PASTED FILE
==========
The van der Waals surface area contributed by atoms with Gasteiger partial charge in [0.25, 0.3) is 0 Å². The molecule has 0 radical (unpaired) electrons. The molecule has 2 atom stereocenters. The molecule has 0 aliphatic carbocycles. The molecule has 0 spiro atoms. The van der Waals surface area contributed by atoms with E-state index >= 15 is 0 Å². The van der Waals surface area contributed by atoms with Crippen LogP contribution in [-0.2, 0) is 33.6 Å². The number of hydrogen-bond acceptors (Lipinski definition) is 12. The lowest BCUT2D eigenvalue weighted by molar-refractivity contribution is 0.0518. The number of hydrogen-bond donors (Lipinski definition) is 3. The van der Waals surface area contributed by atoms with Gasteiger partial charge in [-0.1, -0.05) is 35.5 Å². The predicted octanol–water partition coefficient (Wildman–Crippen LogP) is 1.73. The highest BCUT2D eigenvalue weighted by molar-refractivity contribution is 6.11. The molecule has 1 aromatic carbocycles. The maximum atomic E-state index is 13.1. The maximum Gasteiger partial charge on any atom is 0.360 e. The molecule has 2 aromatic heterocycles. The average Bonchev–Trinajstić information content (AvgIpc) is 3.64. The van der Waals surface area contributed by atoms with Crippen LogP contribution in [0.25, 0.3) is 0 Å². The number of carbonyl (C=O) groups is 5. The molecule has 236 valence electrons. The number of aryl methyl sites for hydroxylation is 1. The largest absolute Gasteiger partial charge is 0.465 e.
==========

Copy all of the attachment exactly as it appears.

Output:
The van der Waals surface area contributed by atoms with Gasteiger partial charge in [0.25, 0.3) is 0 Å². The molecule has 0 radical (unpaired) electrons. The molecule has 2 atom stereocenters. The molecule has 0 aliphatic carbocycles. The molecule has 0 spiro atoms. The van der Waals surface area contributed by atoms with E-state index >= 15 is 0 Å². The van der Waals surface area contributed by atoms with Crippen LogP contribution in [-0.2, 0) is 33.6 Å². The number of hydrogen-bond acceptors (Lipinski definition) is 12. The lowest BCUT2D eigenvalue weighted by molar-refractivity contribution is 0.0518. The number of hydrogen-bond donors (Lipinski definition) is 3. The van der Waals surface area contributed by atoms with Gasteiger partial charge in [-0.1, -0.05) is 35.5 Å². The predicted octanol–water partition coefficient (Wildman–Crippen LogP) is 1.73. The highest BCUT2D eigenvalue weighted by molar-refractivity contribution is 6.11. The molecule has 1 aromatic carbocycles. The maximum atomic E-state index is 13.1. The maximum Gasteiger partial charge on any atom is 0.360 e. The molecule has 2 aromatic heterocycles. The average Bonchev–Trinajstić information content (AvgIpc) is 3.64. The van der Waals surface area contributed by atoms with Crippen LogP contribution in [0.25, 0.3) is 0 Å². The number of carbonyl (C=O) groups is 5. The molecule has 236 valence electrons. The number of aryl methyl sites for hydroxylation is 1. The largest absolute Gasteiger partial charge is 0.465 e.